On Tuesday, May 21, 2019, the federal House of Representatives passed a bill that can send you to jail if you are caught with a plastic bag.
Labelled as the ‘Plastic Bag Prohibition Bill’, lawmakers say the bill would address the issues of waste management and environmental pollution in Nigeria, among others.
Plastic bags are made from substances that are very harmful to the living environment. These substances are not biodegradable, choke marine life, clog drainage channels and result in flooding.
There is also the big matter of poor disposal of plastic bags across Nigeria and how there are such an eyesore wherever you turn.
A section of the bill reads as follows: “An act to prohibit the use, manufacture and importation of all plastic bags used for commercial and household packaging in order to address harmful impacts to oceans, rivers, lakes, forests, environment as well as human beings and also to relieve pressure on landfills and waste management and for other related matters.”
Should the bill become law, the lawmakers say, it will become an offence in Nigeria to manufacture plastic bags for the purpose of buying and selling.
Shop owners or retailers would be mandated to offer a paper bag to the customer at the point of sale, the bill states that.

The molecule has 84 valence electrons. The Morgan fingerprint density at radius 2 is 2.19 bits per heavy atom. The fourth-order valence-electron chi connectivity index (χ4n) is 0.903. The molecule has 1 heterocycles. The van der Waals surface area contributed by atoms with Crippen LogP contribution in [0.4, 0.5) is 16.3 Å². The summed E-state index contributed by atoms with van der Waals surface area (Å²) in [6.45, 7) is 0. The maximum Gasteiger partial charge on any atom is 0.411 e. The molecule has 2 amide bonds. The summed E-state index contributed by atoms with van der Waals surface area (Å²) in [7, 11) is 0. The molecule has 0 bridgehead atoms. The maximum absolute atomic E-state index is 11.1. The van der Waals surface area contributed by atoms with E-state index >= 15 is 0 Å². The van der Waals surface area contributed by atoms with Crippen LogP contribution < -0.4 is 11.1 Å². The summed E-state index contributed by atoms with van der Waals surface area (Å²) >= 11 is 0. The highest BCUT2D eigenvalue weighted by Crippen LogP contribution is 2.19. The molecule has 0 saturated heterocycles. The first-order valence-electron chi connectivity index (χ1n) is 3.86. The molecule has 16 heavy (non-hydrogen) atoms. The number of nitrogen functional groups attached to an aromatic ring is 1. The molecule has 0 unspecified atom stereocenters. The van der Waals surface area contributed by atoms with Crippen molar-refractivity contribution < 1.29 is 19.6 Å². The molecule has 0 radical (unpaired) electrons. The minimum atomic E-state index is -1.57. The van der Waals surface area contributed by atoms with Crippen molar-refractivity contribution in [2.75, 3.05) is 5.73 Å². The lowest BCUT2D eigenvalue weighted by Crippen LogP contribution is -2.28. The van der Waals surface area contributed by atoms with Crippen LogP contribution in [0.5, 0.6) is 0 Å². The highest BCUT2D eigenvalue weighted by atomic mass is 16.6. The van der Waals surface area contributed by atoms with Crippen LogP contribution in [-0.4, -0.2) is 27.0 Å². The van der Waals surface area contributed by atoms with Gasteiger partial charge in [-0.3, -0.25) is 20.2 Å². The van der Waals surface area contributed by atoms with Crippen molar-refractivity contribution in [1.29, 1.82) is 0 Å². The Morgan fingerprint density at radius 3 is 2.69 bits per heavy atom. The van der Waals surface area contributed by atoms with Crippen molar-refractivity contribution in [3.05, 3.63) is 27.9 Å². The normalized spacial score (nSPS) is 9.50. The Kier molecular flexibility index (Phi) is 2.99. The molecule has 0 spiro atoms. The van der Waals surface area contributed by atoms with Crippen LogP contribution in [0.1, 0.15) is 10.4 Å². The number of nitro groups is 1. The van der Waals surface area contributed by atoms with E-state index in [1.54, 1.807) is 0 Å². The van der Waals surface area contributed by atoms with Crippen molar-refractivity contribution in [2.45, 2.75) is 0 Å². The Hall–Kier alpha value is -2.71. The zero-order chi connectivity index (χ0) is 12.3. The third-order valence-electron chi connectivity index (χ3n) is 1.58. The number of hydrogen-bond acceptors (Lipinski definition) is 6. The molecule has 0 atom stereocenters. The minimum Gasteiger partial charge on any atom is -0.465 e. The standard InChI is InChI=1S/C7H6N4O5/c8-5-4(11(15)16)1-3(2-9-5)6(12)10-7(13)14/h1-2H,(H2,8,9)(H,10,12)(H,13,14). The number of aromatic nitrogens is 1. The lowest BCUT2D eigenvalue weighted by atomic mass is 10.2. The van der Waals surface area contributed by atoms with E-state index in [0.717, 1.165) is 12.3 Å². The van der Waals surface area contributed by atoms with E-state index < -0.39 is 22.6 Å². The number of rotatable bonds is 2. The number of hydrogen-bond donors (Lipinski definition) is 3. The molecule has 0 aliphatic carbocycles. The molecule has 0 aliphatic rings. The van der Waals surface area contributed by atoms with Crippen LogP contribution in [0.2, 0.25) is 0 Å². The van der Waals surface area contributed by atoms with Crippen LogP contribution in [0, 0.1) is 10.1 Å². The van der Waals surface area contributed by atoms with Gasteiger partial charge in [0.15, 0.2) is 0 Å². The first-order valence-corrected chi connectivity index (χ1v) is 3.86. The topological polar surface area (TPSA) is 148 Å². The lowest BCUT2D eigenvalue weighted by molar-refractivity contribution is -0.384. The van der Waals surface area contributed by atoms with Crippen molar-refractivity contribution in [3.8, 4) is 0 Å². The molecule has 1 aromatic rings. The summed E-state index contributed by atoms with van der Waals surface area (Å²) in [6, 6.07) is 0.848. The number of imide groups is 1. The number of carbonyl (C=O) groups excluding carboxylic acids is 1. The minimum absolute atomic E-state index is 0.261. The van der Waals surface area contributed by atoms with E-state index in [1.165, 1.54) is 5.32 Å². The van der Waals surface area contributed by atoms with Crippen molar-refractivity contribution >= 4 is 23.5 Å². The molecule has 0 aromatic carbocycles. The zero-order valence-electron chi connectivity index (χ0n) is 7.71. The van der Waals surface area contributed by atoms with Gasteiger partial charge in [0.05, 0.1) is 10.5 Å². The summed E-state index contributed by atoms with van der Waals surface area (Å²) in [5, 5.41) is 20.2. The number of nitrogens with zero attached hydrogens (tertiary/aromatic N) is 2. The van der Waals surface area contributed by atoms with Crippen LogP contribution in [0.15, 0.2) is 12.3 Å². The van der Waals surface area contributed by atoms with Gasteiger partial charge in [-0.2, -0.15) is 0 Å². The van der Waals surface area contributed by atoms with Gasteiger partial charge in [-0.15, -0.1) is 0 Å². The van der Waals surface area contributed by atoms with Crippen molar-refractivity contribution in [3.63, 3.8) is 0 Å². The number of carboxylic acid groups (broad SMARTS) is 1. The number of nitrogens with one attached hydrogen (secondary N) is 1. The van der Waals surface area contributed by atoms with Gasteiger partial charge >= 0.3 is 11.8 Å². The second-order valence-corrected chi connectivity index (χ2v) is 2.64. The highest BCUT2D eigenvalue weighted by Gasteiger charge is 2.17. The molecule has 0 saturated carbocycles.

Anyone who contravenes the provisions of the bill or who is found guilty should the bill become an Act of Parliament, shall be liable upon conviction to a fine not exceeding N500,000 or to imprisonment for a term not exceeding three years or to both.
Companies or retailers found guilty would cough out a N5million fine, according to the proponents of the bill.
TheCable reports that when Hon Tahir Monguno from Borno state contributed to the bill, he said plastic bags have had an adverse effect on Nigeria’s environment.
He said: “Nowadays we have a lot of plastic bags in our water bodies and they are adversely affected. So the bill seeks to regulate plastic bags to reduce the adverse effect on our environment.”
Hon Yusuf Lasun, Deputy Speaker of the House of Reps, wondered why the bill made no provision for recycling of plastic bags.
Lasun was quoted as saying: “There should be room for recycling. Because by this bill, you are simply saying that plastic materials should not be seen anywhere. And this would mean the need for another amendment. Recycling is still part of cleaning the environment.”
However, it is important to restate here that the bill would have to be debated by the senate and similarly passed and transmitted to the executive for assent, before it becomes law.